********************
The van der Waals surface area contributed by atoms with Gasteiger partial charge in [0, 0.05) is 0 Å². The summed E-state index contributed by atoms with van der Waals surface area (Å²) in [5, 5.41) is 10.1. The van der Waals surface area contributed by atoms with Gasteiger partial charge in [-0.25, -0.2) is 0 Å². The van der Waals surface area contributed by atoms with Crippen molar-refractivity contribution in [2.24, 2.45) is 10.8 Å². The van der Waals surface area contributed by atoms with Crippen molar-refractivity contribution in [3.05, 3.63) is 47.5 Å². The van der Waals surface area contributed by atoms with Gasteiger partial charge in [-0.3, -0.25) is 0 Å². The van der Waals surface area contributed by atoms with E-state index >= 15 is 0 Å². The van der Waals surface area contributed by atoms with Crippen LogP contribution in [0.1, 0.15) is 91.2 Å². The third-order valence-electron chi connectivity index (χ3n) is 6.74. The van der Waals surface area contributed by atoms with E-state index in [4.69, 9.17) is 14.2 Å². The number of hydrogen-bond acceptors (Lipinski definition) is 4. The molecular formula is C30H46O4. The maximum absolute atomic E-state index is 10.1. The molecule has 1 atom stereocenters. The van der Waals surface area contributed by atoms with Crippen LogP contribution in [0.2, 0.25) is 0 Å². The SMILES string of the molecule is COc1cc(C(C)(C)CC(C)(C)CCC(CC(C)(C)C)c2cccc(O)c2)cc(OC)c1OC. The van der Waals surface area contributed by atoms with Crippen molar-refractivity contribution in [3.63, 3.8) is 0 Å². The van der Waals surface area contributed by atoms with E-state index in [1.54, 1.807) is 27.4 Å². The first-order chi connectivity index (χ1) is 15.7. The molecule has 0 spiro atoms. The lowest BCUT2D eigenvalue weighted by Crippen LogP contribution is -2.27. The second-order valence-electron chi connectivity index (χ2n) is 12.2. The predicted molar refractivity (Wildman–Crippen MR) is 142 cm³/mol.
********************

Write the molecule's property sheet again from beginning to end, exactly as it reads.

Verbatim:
The van der Waals surface area contributed by atoms with Gasteiger partial charge in [0, 0.05) is 0 Å². The summed E-state index contributed by atoms with van der Waals surface area (Å²) in [5, 5.41) is 10.1. The van der Waals surface area contributed by atoms with Gasteiger partial charge in [-0.25, -0.2) is 0 Å². The van der Waals surface area contributed by atoms with Crippen molar-refractivity contribution in [2.24, 2.45) is 10.8 Å². The van der Waals surface area contributed by atoms with Crippen molar-refractivity contribution in [3.05, 3.63) is 47.5 Å². The van der Waals surface area contributed by atoms with Gasteiger partial charge in [-0.3, -0.25) is 0 Å². The van der Waals surface area contributed by atoms with E-state index >= 15 is 0 Å². The van der Waals surface area contributed by atoms with Crippen LogP contribution in [0.1, 0.15) is 91.2 Å². The third-order valence-electron chi connectivity index (χ3n) is 6.74. The van der Waals surface area contributed by atoms with E-state index in [4.69, 9.17) is 14.2 Å². The number of hydrogen-bond acceptors (Lipinski definition) is 4. The molecular formula is C30H46O4. The maximum absolute atomic E-state index is 10.1. The molecule has 1 atom stereocenters. The van der Waals surface area contributed by atoms with Crippen LogP contribution in [0.2, 0.25) is 0 Å². The SMILES string of the molecule is COc1cc(C(C)(C)CC(C)(C)CCC(CC(C)(C)C)c2cccc(O)c2)cc(OC)c1OC. The van der Waals surface area contributed by atoms with Crippen molar-refractivity contribution in [3.63, 3.8) is 0 Å². The van der Waals surface area contributed by atoms with E-state index in [1.54, 1.807) is 27.4 Å². The first-order chi connectivity index (χ1) is 15.7. The molecule has 0 spiro atoms. The lowest BCUT2D eigenvalue weighted by Crippen LogP contribution is -2.27. The second-order valence-electron chi connectivity index (χ2n) is 12.2. The predicted molar refractivity (Wildman–Crippen MR) is 142 cm³/mol.